Wednesday, 12 June 2013

Stuart Franklin: Narcissus

"After having served three stressful years as president of Magnum Photos, always with a busy schedule of assignments, I felt there to be something missing: the time and space to think. Norway provided this and more", Stuart Franklin writes. And so, in autumn 2009, he moves into a small cabin beside a lake on the island of Otroya, home to about 2,000 people.

In Franklin's view, landscape photography as a genre "has not progressed much from eighteenth-century painting". A rather strange statement, I find, for there was no photography in the eighteenth-century. He also writes that landscape photography's early practitioners "stuck rigidly to the conventions of nineteenth century painting". That is very probably not limited to landscape photography but true for most early practitioners of photography in general. 
Stuart Franklin's goal is "to develop a more personal, subjective, and phenomenological approach to landscape." In the course of his Norwegian work he discovers what makes the landscape magical: "... the unexpected: the random and yet mysteriously purposeful order of things. So the resulting photograph has a greater openness and interest; it exists as a psychological landscape and not a mental exercise." Landscape photography doesn't need to mean capturing scenic views, it can also mean "documenting an experience of place". With this in mind, looking at the images in this book takes on quite unexpected dimensions.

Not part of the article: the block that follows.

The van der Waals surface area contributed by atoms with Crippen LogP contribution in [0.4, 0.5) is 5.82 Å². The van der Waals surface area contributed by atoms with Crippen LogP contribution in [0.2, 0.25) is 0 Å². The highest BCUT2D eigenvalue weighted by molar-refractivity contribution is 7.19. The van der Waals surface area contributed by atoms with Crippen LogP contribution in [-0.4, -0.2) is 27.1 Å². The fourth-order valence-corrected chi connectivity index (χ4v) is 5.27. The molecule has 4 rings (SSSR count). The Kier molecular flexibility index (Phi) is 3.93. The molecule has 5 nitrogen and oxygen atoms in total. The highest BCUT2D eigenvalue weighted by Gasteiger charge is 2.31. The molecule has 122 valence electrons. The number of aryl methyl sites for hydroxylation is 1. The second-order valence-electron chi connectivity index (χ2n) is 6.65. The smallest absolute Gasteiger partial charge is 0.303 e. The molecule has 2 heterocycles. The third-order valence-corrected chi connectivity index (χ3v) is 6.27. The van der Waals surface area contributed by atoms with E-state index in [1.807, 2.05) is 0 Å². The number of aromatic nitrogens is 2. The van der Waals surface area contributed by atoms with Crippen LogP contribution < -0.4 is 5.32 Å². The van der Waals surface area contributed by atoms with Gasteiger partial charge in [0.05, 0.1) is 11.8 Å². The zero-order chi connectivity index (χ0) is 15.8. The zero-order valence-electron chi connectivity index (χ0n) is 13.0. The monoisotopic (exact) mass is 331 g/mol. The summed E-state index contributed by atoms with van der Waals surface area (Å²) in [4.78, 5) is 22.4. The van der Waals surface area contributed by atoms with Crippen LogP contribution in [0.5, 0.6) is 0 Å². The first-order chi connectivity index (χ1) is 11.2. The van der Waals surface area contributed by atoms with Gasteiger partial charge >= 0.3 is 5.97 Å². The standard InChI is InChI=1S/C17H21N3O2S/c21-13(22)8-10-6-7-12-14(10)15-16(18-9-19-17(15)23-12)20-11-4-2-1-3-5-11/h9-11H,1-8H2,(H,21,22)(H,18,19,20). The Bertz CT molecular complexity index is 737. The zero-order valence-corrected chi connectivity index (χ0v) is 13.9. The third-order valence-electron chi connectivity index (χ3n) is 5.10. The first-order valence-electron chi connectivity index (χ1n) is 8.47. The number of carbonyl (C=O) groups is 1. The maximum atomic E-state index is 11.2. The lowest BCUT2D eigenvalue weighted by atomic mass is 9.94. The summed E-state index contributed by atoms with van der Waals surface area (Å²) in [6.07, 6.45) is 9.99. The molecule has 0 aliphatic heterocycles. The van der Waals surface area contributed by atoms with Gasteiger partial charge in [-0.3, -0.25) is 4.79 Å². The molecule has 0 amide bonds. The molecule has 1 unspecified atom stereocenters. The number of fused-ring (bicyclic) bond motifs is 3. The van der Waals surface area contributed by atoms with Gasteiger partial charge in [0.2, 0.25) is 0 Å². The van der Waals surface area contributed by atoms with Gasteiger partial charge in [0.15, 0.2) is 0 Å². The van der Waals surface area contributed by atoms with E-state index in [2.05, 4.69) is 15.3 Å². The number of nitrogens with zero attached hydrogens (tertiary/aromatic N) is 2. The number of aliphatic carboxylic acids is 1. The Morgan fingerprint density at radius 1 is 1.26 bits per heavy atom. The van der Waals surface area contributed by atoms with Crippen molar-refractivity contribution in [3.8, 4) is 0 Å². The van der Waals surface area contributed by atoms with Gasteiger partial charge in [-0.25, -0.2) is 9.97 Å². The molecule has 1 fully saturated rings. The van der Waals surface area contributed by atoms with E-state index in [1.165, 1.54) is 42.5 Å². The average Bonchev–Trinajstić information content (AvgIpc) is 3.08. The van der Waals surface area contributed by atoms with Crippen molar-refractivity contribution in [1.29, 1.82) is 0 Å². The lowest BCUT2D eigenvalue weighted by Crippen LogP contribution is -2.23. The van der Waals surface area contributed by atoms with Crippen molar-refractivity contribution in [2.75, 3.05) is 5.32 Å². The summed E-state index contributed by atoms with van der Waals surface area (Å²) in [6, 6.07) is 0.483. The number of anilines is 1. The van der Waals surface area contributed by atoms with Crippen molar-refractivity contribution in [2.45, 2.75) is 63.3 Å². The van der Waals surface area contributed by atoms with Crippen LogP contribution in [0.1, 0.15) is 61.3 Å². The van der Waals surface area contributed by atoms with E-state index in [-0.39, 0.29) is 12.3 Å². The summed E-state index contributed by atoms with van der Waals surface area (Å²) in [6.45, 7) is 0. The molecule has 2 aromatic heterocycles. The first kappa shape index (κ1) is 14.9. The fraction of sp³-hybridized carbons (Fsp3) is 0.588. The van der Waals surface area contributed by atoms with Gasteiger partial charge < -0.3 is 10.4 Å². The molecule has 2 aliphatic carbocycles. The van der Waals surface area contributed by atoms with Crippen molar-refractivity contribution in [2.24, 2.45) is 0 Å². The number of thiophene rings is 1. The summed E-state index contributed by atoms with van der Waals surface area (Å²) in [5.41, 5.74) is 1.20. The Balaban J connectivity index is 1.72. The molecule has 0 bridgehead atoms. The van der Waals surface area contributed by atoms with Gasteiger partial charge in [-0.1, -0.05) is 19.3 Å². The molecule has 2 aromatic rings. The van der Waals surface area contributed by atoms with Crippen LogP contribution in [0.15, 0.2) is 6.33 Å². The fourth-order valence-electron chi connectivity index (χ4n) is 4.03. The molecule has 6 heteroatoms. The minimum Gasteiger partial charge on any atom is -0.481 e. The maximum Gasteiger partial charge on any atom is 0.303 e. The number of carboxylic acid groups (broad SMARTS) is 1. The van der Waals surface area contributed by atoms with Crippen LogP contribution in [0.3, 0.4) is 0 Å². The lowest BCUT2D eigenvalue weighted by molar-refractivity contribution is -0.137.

His time in Norway taught Franklin that everything he needed was where he was. He didn't have to travel the world (or the whole island of Otroya) in search for pictures – they were before his eyes.

Photographs cannot express the whole range of one's experience, they can only reveal vision. "The rest we have to imagine and the ambiguity of black-and-white photographs requires we imagine even more. This imagining is, for me, part of the pleasure of looking at photographs."

PS: I've asked myself why Franklin called his book "Narcissus". According to Merleau-Ponty and Lacan, "we see objects 'through the spectacles of memory' and narcissism, or a reflection upon one's own image, is a constitutive act in the production of a sense of self." 

Stuart Franklin
Hatje Cantz, Ostfildern 2013

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